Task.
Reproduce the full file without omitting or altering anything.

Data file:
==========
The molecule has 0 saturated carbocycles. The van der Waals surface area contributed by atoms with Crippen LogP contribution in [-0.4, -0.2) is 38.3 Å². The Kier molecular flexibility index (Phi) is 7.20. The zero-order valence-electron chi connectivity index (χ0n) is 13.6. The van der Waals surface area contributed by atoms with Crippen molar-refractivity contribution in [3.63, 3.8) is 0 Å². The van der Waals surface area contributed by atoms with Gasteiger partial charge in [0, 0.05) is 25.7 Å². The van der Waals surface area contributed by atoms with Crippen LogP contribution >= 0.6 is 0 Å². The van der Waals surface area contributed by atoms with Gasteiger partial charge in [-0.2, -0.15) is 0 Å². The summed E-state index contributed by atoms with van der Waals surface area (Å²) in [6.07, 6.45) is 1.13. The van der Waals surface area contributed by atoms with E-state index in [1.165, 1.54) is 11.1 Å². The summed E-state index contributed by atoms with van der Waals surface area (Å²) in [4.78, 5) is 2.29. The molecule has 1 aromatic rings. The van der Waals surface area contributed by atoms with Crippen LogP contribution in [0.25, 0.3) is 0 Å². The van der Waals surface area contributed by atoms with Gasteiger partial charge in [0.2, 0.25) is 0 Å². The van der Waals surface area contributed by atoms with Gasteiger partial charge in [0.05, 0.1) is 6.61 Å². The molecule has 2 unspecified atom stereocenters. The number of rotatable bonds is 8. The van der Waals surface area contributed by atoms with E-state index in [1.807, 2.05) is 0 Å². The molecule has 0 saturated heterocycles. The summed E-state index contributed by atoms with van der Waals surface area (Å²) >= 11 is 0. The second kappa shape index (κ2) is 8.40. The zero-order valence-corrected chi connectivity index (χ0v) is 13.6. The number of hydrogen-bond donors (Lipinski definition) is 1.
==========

The molecule has 0 saturated carbocycles. The van der Waals surface area contributed by atoms with Crippen LogP contribution in [-0.4, -0.2) is 38.3 Å². The Kier molecular flexibility index (Phi) is 7.20. The zero-order valence-electron chi connectivity index (χ0n) is 13.6. The van der Waals surface area contributed by atoms with Crippen molar-refractivity contribution in [3.63, 3.8) is 0 Å². The van der Waals surface area contributed by atoms with Gasteiger partial charge in [0, 0.05) is 25.7 Å². The van der Waals surface area contributed by atoms with Crippen LogP contribution >= 0.6 is 0 Å². The van der Waals surface area contributed by atoms with Gasteiger partial charge in [-0.2, -0.15) is 0 Å². The summed E-state index contributed by atoms with van der Waals surface area (Å²) in [6.07, 6.45) is 1.13. The van der Waals surface area contributed by atoms with E-state index in [1.165, 1.54) is 11.1 Å². The summed E-state index contributed by atoms with van der Waals surface area (Å²) in [4.78, 5) is 2.29. The molecule has 1 aromatic rings. The van der Waals surface area contributed by atoms with Crippen LogP contribution in [0.25, 0.3) is 0 Å². The van der Waals surface area contributed by atoms with Gasteiger partial charge in [0.2, 0.25) is 0 Å². The van der Waals surface area contributed by atoms with Gasteiger partial charge in [0.05, 0.1) is 6.61 Å². The molecule has 2 unspecified atom stereocenters. The number of rotatable bonds is 8. The van der Waals surface area contributed by atoms with E-state index in [1.807, 2.05) is 0 Å². The molecule has 0 saturated heterocycles. The summed E-state index contributed by atoms with van der Waals surface area (Å²) >= 11 is 0. The second kappa shape index (κ2) is 8.40. The zero-order valence-corrected chi connectivity index (χ0v) is 13.6. The number of hydrogen-bond donors (Lipinski definition) is 1.